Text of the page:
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For the Miami Dolphins, the 24-21 victory over Pittsburgh last Sunday may well have been the most significant in their brief history. Not that beating the Steelers was so much of an achievement—although they came to Miami as co-leaders of their division, their record was only 4-4—it was the way Miami went about disassembling them. As a happy Don Shula said after the game, "This was the only really meaningful test we hadn't passed before. It is the first time we have been well behind in a big game and come back to win it. This team today showed poise and confidence and maturity."
The Dolphins needed all those qualities plus a measure of luck to win. But the biggest factor in their victory was a pair of training-camp roommates, Quarterback Bob Griese and Wide Receiver Paul Warfield. Remarkably, there was doubt before the game that Griese would be able to play. On Saturday afternoon a stomach attack had hospitalized him and he was still so weak at game time that Shula started George Mira.
The unfortunate Mira, who had played very little this season, got almost nowhere against the aggressive Steeler defense while Terry Bradshaw was making the Steeler offense sit up and sing. Miami managed a Garo Yepremian field goal, but Bradshaw marched the Steelers 80 yards for one touchdown and threw a 28-yard pass to Ron Shanklin for another. Then, just as the quarter ended, Griese came in to a roar from the crowd.
He promptly fumbled the snap. The ball was recovered by Pittsburgh at its 49. Five plays later Bradshaw passed to Dave Smith for another touchdown and Miami was behind 21-3. But the Dolphins were not about to fold.
"Griese gave the club a big lift when he went in again," Shula said. It was evident at once. Griese completed a 41-yard pass to Howard Twilley, his other wide receiver, for one big gain, then hit Warfield from the Steeler 12-yard line for a touchdown. Warfield faked toward the sideline, cut back sharply between two defenders and took a perfectly thrown pass to score.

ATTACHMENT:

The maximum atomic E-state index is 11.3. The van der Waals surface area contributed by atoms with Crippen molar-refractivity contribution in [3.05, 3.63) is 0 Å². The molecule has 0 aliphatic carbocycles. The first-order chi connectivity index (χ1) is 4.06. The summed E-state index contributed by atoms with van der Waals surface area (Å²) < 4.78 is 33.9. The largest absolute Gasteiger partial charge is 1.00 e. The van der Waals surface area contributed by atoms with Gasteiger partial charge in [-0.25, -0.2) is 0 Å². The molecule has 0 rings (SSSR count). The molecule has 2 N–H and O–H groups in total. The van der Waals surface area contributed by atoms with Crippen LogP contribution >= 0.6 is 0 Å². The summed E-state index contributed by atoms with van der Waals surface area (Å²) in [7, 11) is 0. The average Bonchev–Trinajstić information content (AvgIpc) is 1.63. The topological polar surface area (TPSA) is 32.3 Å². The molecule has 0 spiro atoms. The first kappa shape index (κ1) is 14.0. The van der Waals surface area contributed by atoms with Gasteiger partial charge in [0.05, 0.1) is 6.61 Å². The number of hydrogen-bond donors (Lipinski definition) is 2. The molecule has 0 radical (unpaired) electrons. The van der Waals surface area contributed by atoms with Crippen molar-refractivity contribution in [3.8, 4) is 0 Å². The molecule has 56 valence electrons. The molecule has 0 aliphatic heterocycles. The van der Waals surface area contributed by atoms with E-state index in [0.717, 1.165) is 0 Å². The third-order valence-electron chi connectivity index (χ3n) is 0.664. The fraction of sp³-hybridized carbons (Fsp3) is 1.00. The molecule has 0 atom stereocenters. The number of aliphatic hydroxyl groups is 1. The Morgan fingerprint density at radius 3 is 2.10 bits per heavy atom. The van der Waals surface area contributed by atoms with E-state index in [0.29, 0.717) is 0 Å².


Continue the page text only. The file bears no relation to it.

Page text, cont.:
The success of the offense animated the defense, so that the Steelers, who had been moving on Bradshaw's sharp, accurate passes, began to stall. Late in the quarter the Griese-Warfield magic worked in earnest.
From his 14, Griese dropped back to pass under a strong rush. He evaded a clump of tacklers descending on him from the right, gave ground, then moved up as if to run. Finally he stopped and fired a long pass to Warfield, who was well behind Mel Blount, the Steeler right cornerback. The play covered 86 yards for the second Miami touchdown.
"During training camp Bob and I discuss just about every situation that can come up," Warfield said later. "When I looked back and saw him scrambling I started to cut to my right in the direction he was running, then I saw him reverse his field and out of the corner of my eye I saw Blount move toward the line to stop a run, so I just turned down field and Bob was looking for the move."
The roommates provided the winning touchdown on the first play of the fourth quarter. With the ball on the Miami 40 and the wind at his back. Griese sent Warfield deep down the sideline. The Steeler cornerback, expecting more help than he got in covering Warfield, lost a step and Warfield was gone again, catching the ball on the 15 and trotting in.
The Steelers struggled valiantly for the rest of the quarter, but a series of key penalties and, finally, the slippery Poly-Turf, did them in. With just under two minutes to play, they forced the Dolphins to punt from their own 13. Jon Staggers signaled for a fair catch and came over to take the ball, but his feet shot out from under him, the ball caromed off him and the Dolphins took over on their 39. Some bull-like rushes by Larry Csonka used up enough time so that only 13 seconds were left when the Steelers got the ball again and had a hopeless, into-the-wind 52-yard field goal blocked as the game ended.